Libraries, folk music, mystery fiction, truth, beauty, etc.
Monday, March 1, 2010
I've been working in this library for more than 20 years and there is no government publication here I haven't handled at least once. And yet there are still surprises. Take the attached brochure for Asir National Park, dated 1986.
If you have been to any of our wonderful national parks you probably recognize the format of this brochure (the original is in color, by the way). The National Park Service has been using the same format for their publications for a long, long time. I remember reading an article in a design magazine praising their grid format for its flexibility, clarity, and consistency.
So, hooray, a government program that works. A little unusual, perhaps, but why would I say it's a surprise?
Weirdness Number 1. Asir National Park isn't in the United States. It's in Saudi Arabia. Notice the photo of the Red Sea.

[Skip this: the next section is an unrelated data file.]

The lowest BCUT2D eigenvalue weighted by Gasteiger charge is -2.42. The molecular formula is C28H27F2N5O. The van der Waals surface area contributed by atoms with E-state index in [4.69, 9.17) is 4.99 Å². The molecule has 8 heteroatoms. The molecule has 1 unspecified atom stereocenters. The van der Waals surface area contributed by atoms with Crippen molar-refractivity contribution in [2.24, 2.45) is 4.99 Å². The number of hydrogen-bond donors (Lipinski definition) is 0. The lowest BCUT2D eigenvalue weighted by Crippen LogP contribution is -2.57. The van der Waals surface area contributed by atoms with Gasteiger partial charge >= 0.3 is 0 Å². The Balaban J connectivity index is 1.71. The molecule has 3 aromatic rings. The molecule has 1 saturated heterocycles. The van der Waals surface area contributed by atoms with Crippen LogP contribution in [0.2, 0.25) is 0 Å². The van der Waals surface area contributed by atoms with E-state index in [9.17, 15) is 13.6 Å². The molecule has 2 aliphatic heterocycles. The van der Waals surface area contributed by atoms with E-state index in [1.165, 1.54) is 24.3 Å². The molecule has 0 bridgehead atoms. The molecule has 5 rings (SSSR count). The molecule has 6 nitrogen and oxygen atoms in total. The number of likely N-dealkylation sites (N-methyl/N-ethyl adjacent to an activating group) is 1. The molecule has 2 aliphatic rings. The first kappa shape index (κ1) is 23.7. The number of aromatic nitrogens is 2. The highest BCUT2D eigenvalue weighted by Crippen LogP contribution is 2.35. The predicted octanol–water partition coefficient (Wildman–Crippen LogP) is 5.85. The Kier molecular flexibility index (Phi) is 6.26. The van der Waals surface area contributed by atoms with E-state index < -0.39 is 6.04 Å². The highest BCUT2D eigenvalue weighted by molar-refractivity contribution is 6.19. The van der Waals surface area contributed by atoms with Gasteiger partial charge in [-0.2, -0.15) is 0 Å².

Okay, that's a little more unusual. But not a great shock. Another government liked the style and copied it. U.S. federal documents aren't copyrighted, so no harm done. Flattery is the sincerest, etc. What's the big deal?
Weirdness Number 2. This brochure is in the federal documents collection as an official U.S. National Park Service publication. Sudoc number: I 29.6: As4.
Fair enough. Our National Park Service helping out a sibling agency. All in the best interest and tradition, etc. So?
Weirdness Number 3. Nowhere on the publication does it mention the U.S. National Park Service. It says the publisher is the Kingdom of Saudi Arabia Ministry of Agriculture and Water.
So it is a federal document that dares not speak its name. The only similar examples I can think of are the street atlases of places like Beijing and Moscow that were put out by the Central Intelligence Agency. Apparently no one wanted to stroll through those cities with a book with CIA stamped on the cover. Go figure.